force exit of mouseDown?

Richard Gaskin ambassador at
Fri Jun 24 13:39:13 EDT 2011

Nicolas Cueto wrote:

> mouseStillDown, for example. When part of a script set as a behavior,
> mouseStillDown would not work. But that same script with the same
> mouseStillDown handler, when actually stored as a button's script,
> worked as expected.

In a way that's kinda good news, as mouseStillDown is an anomaly among 
mouse messages.  I think you'll find the other mouse messages quite 
reliable in behavior scripts, but mouseStillDown is an oddity as noted 
in the Dictionary:

      Usually, it is easier and more efficient to use the mouseMove
      message to track the movement of the mouse while the button
      is being held down.

      Note:  If there is no mouseStillDown handler in the target
      object's script, no mouseStillDown message is sent, even if
      there is a mouseStillDown handler in an object that's
      further along the message path.

Your behavior script should work if you add this to the target object:

on mouseStillDown
    pass mouseStillDown
end mouseStillDown

Why is mouseStillDown so different from other mouse messages?

Because it's uniquely inefficient, and the mouseMove message was 
provided to provide an alternative that's far more flexible and takes 
fewer system resources for many similar needs.

Most OSes provide a message when the mouse first goes down, but not all 
of them provide a second message sent continuously while the mouse is 
being held down.  So to provide mouseStillDown for us the engine needs 
to continually poll the OS for the state of the mouse button.   It does 
this with a frequency defined in the idleRate, which is far less 
frequent than checking "if the mouse is down" in a repeat loop, but 
still not optimal.

If the message was always sent into the message path whether or not it's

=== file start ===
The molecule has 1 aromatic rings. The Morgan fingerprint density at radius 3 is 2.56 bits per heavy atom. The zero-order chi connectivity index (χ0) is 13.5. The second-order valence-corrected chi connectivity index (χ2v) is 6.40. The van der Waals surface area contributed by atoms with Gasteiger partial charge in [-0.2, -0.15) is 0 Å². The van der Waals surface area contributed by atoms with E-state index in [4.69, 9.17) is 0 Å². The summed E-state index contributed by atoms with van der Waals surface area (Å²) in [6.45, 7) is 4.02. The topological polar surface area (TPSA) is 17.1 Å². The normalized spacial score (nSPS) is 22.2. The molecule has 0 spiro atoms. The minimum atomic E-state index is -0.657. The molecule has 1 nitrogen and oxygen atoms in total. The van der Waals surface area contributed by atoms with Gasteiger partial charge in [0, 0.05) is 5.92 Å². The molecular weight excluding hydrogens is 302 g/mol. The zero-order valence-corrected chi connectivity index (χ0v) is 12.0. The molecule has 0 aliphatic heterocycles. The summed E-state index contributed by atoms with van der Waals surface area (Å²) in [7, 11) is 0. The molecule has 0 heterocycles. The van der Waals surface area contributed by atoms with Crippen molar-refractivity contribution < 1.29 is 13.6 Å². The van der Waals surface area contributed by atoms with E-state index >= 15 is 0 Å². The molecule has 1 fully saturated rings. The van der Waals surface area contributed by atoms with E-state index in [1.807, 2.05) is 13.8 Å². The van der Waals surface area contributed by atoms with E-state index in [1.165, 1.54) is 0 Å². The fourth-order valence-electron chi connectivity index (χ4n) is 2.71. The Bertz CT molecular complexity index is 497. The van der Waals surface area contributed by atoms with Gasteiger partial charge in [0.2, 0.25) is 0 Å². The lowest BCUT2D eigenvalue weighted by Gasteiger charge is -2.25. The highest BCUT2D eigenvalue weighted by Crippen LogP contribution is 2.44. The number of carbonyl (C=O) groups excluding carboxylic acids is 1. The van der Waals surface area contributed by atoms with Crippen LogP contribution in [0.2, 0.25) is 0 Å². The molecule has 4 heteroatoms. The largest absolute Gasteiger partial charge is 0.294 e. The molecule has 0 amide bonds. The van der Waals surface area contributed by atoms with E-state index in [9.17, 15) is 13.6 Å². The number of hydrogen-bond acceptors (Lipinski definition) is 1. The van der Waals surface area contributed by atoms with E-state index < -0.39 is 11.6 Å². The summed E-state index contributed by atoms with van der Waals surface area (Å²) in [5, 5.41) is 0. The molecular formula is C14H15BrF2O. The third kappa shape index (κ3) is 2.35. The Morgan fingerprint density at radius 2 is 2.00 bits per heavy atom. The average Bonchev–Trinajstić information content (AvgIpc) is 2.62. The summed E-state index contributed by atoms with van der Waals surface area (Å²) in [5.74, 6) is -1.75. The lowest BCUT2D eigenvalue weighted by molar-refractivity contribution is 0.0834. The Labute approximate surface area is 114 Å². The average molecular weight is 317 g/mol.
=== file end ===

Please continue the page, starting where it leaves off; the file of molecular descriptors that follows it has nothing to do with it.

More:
needed, anytime the user holds the mouse down it would trigger a lot of 
messaging overhead that's never used.

But what if you need it?

Like the idle message (HyperCard's message-clogging workaround for not 
having timers), all you need to do is include a mouseStillDown handler 
in any target you want it to be sent to, and the engine will then know 
to trigger that seldom-used message.

"Seldom-used?"  Yes:

Historically, mouseStillDown was most often used for dragging or other 
operations in which things need to be updated while the mouse is moving. 
  In such cases, the developer probably doesn't need to update anything 
until the location of the mouse changes, but mouseStillDown is 
continually being sent anyway, requiring a lot of redundant processing 
for things which have no visible effect.

So the mouseMove message was added, providing a way to update things 
only when the mouse is moved.

MouseMove also works when the mouse is up, which can be useful for 
update mouse position indicators in a drawing program's rulers, for example.

This additional flexibility requires us to use a few other handlers to 
substitute for mouseStillDown, but it well worth the few seconds it 
takes to set up.  You'll need a mouseDown to set a flag so the mouseMove 
can know that the mouse is down without having to poll the OS (you can